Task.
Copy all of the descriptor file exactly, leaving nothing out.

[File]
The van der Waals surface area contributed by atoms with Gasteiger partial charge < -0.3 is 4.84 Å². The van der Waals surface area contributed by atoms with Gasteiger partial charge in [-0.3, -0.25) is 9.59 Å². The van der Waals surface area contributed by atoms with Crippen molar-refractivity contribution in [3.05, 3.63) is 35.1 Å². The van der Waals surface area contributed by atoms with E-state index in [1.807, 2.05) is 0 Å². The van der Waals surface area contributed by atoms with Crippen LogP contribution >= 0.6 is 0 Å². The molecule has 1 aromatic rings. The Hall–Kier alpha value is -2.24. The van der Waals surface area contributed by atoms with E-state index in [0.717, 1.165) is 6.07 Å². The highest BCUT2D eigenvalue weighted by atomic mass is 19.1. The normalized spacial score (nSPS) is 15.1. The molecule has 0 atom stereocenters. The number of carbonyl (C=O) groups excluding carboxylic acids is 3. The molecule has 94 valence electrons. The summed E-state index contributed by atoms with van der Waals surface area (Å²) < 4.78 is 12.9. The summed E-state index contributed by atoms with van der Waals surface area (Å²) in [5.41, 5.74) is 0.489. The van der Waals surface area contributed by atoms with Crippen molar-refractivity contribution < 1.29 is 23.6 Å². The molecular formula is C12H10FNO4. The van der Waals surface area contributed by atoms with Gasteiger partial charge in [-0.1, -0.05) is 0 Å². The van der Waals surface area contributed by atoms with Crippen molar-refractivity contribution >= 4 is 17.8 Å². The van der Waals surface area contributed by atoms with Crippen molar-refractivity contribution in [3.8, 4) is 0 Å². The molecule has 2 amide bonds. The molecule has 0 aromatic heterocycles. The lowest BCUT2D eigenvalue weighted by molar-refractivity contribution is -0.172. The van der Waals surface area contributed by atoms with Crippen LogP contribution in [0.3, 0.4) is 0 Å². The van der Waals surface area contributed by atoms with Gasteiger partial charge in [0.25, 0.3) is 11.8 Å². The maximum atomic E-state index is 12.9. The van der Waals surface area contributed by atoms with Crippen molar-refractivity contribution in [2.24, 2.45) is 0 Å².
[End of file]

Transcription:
The van der Waals surface area contributed by atoms with Gasteiger partial charge < -0.3 is 4.84 Å². The van der Waals surface area contributed by atoms with Gasteiger partial charge in [-0.3, -0.25) is 9.59 Å². The van der Waals surface area contributed by atoms with Crippen molar-refractivity contribution in [3.05, 3.63) is 35.1 Å². The van der Waals surface area contributed by atoms with E-state index in [1.807, 2.05) is 0 Å². The van der Waals surface area contributed by atoms with Crippen LogP contribution >= 0.6 is 0 Å². The molecule has 1 aromatic rings. The Hall–Kier alpha value is -2.24. The van der Waals surface area contributed by atoms with E-state index in [0.717, 1.165) is 6.07 Å². The highest BCUT2D eigenvalue weighted by atomic mass is 19.1. The normalized spacial score (nSPS) is 15.1. The molecule has 0 atom stereocenters. The number of carbonyl (C=O) groups excluding carboxylic acids is 3. The molecule has 94 valence electrons. The summed E-state index contributed by atoms with van der Waals surface area (Å²) < 4.78 is 12.9. The summed E-state index contributed by atoms with van der Waals surface area (Å²) in [5.41, 5.74) is 0.489. The van der Waals surface area contributed by atoms with Crippen molar-refractivity contribution < 1.29 is 23.6 Å². The molecular formula is C12H10FNO4. The van der Waals surface area contributed by atoms with Gasteiger partial charge in [-0.1, -0.05) is 0 Å². The van der Waals surface area contributed by atoms with Crippen molar-refractivity contribution >= 4 is 17.8 Å². The van der Waals surface area contributed by atoms with Crippen molar-refractivity contribution in [3.8, 4) is 0 Å². The molecule has 2 amide bonds. The molecule has 0 aromatic heterocycles. The lowest BCUT2D eigenvalue weighted by molar-refractivity contribution is -0.172. The van der Waals surface area contributed by atoms with Crippen LogP contribution in [0.3, 0.4) is 0 Å². The van der Waals surface area contributed by atoms with Gasteiger partial charge in [0.25, 0.3) is 11.8 Å². The maximum atomic E-state index is 12.9. The van der Waals surface area contributed by atoms with Crippen molar-refractivity contribution in [2.24, 2.45) is 0 Å².